On 6 April 2016, a fundamental change will be made to the taxation system for UK resident individuals. Those who are resident in Scotland will pay two types of income tax on their non-savings income. This will potentially impact on Non Scottish employers and will lead to the birth of two types of income tax.  Are you ready?

The main UK rates of income tax will be reduced by 10p for Scottish taxpayers and in its place the Scottish Parliament will be able to levy a Scottish Rate of Income Tax (SRIT) applied equally to all Scottish taxpayers. If the SRIT is set at 10p then income tax rates will be the same as in the rest of the UK. SRIT can however be reduced to zero and there is no upper limit.

Importantly, this change may affect not just Scottish employees and employers. Any employer in the UK will see a change to PAYE procedures if an employee is classed as a Scottish taxpayer. Individuals will be Scottish taxpayers if they are UK tax resident and their sole or main place of residence is in Scotland. So if an employer based in England recruits an individual who stays in temporary accommodation near to the employer’s base but returns to their family home in Scotland at weekends, the employer has a Scottish employee.

HMRC have given some guidance as to what this will mean for employers and there is good news:

  • HMRC will identify those individuals who will be Scottish taxpayers based on their records of where individuals live – an employer will not have to make any assessments on taxpayer status. Individuals moving into or out of Scotland will be encouraged by HMRC to notify them of a change of address.
  • Scottish taxpayers will have their tax codes prefixed with the letter ‘S’. There will be no requirement to include the SRIT separately on payslips. Payroll software will however have to cope with the possibility of SRIT not being 10%.

What is the likelihood of there being different rates?

This is a matter for the Scottish Parliament. SRIT will need to be set every year for only one tax year and for the whole of that year. The rate needs to be applied equally to all Scottish taxpayers so if SRIT is set at 12%, a basic rate taxpayer would have a marginal rate of income tax of 22% (rather than 20%) and an additional rate taxpayer would have a marginal rate of 47% (rather than 45%). So lower earners will have a higher percentage increase in their tax bill compared to higher earners. This factor will not encourage the Scottish government to set a higher rate in 2016. However, Scotland is expected to receive complete control over income tax bands and rates in 2018, under new powers devolved in the Scotland Bill.

We can also help you assess the impact on these proposed scottish rate of income tax in your business, please do contact us if this is an area of interest.

If you want to read more about the various topics and services we provide, then please go through our FAQs.


Potential impact on mortgage interest relief and changes in stamp duty on buy to let properties

Landlords left reeling by the Chancellor’s July Budget tax changes received a further blow in his Autumn Statement.

Investors hoping to build their portfolios face a 3% surcharge on Stamp Duty Land Tax on properties bought for rental or as a second home. The extra tax will come into effect in April 2016.

Landlords were already coming to terms with tax changes which will stop them deducting the cost of mortgage interest from their rental income when calculating profit – and will restrict tax relief on mortgage interest to 20% by 6 April 2020.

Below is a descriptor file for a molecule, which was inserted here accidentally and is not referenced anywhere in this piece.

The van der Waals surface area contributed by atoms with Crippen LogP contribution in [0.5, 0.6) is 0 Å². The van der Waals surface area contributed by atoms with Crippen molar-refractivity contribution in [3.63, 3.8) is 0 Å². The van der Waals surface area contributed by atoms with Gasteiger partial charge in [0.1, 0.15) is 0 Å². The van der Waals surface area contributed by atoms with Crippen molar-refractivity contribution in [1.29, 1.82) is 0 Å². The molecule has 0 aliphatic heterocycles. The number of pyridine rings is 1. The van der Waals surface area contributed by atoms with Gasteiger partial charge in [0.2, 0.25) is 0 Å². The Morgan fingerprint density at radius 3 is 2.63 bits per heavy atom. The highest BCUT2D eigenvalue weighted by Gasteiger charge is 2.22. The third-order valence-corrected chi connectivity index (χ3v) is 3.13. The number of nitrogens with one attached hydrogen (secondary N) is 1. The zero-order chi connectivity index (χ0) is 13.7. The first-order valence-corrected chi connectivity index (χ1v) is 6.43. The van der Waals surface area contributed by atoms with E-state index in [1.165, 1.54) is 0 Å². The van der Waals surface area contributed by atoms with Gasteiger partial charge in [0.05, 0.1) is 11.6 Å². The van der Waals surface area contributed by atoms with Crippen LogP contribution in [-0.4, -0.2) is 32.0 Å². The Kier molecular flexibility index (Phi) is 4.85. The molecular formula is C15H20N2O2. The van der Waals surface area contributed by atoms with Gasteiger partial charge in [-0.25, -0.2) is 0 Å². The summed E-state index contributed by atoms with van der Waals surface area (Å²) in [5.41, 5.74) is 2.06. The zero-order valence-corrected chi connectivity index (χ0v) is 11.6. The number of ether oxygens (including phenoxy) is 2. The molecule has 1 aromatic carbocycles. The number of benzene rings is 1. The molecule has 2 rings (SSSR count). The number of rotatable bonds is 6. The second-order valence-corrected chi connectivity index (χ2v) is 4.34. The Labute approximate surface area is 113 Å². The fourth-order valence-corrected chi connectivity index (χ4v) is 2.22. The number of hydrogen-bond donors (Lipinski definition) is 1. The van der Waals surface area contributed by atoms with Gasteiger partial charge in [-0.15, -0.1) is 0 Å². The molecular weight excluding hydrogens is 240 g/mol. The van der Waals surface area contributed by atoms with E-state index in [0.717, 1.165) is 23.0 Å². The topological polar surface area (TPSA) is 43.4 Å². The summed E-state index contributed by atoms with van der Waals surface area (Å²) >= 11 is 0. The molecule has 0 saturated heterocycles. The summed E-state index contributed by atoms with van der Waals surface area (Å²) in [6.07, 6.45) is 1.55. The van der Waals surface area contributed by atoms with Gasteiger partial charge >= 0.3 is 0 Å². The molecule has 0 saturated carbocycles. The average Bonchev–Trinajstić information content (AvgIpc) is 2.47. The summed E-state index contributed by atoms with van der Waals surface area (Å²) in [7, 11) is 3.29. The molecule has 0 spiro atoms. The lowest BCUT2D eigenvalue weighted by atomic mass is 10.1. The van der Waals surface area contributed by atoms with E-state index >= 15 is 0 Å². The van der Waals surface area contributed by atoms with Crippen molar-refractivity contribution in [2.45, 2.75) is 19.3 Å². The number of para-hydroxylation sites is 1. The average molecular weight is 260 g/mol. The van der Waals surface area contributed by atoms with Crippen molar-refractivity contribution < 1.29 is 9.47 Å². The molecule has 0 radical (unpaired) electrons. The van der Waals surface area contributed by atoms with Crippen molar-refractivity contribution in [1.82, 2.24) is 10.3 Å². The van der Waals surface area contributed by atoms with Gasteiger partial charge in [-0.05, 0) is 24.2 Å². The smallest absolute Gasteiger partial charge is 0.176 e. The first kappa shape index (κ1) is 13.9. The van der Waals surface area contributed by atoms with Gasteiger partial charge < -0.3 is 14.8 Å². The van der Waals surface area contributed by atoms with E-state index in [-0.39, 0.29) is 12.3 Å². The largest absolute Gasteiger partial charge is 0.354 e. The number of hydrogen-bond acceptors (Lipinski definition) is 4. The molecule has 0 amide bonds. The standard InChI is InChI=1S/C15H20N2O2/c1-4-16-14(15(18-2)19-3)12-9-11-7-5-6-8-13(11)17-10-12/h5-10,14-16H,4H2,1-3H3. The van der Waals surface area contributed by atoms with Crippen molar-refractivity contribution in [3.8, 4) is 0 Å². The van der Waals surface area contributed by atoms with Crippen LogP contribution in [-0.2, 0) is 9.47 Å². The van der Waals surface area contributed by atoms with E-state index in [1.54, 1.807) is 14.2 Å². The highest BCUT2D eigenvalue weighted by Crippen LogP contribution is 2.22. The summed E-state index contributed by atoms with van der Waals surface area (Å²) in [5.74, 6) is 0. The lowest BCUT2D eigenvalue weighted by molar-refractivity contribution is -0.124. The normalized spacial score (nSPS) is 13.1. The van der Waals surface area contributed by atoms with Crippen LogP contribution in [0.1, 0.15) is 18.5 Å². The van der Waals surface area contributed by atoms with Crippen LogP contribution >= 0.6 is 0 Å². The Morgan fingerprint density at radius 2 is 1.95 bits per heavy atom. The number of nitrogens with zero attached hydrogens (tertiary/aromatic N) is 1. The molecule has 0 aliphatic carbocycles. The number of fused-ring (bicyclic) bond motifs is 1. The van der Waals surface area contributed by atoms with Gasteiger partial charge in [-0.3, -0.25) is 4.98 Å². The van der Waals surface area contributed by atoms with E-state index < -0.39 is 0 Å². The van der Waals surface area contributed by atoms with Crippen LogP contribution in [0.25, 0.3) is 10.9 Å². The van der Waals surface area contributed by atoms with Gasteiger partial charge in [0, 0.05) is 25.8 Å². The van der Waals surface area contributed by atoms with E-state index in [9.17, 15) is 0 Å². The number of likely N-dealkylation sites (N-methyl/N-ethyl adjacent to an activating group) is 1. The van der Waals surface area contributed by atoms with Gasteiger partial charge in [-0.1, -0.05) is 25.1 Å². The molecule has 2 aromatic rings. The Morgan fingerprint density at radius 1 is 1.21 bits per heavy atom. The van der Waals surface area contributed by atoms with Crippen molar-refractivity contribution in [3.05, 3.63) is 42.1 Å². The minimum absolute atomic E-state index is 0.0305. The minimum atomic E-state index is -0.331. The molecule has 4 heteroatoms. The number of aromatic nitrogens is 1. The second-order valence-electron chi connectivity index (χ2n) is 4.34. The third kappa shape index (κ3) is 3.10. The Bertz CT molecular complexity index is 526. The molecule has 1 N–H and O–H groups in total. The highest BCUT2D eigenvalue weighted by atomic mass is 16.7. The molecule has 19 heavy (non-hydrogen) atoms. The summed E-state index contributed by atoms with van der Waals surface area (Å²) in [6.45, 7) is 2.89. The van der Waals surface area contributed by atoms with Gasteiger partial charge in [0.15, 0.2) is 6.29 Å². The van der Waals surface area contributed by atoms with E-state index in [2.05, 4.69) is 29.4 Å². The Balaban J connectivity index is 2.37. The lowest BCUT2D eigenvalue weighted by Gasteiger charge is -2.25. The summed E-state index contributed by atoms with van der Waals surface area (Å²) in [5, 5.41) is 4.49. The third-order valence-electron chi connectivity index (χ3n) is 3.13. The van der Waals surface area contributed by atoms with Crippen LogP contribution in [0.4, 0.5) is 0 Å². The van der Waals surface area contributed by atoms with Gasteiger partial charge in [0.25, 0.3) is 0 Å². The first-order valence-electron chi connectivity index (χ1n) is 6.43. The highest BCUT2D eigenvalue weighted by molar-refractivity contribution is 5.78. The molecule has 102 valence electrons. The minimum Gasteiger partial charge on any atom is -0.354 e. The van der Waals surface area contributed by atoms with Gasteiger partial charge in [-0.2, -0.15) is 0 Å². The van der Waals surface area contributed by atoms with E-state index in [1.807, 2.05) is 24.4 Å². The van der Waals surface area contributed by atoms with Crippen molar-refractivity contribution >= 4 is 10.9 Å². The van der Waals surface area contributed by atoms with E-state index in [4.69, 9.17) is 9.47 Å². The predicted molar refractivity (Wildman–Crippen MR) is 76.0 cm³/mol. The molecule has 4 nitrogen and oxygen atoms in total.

This means that higher rate taxpayers with large mortgages will pay substantially more tax. Some could find the tax rate rises above 100%. Even basic rate taxpayers will be affected.

To make matters worse, the automatic right for landlords of furnished property to claim a 10% wear and tear allowance is being scrapped – from April 2016 they will only be able to deduct costs they incur based on actual expenditure.

However, all is not lost. The new rules will apply to individuals, partnerships and trusts. Companies are excluded from the provisions and this offers a solution.

Some landlords who let a number of properties have the option of transferring their properties to a limited company, free of significant tax charges, if they manage their property portfolio as a business.

Company profits are taxed at corporation tax rates (currently 20%, reducing to 18%) rather than income tax rates (up to 45%), leaving more funds to finance acquisitions and grow the
property portfolio.

Landlords letting commercial property and qualifying furnished holiday accommodation are also not affected. Whatever your situation, now is the time to do the review your portfollio and weigh up the options.

Let’s take a closer look at the effect of the changes on a basic rate taxpayer (assuming the taxpayer has no other income).

2016-17 will be the final tax year in which the mortgage interest is deductible in full. In the example below, that results in a taxable income of £29,000, which falls within the 20% tax band.

By 2020-21 the impact of the new rules will be fully felt, resulting in a tax increase of £19,400 (assuming all other things being equal). The mortgage interest will no longer be deductible from the rental income – instead 20% relief of £16,000 is given as a deduction against the tax.

The effect is to push income into the higher rate tax bracket and leads to a withdrawal of the personal allowance as income exceeds £100,000. Recipients of child benefit and tax credits will also be affected.

Example for Landlords

Example for Landlords

It is disturbing that the effective rate of tax will increase to 63% of the ‘real’ rental profit (£25,200/£40,000) when the changes are fully implemented.

For larger property portfolios with high borrowings, the position is even more dramatic. Consider the following property business run by a married couple in partnership (again assuming no other income).

In this example the tax increase is a staggering £76,600, resulting in a tax charge of £82,200 or 164.4% of the ‘real’ rental profit. This could put these landlords out of business.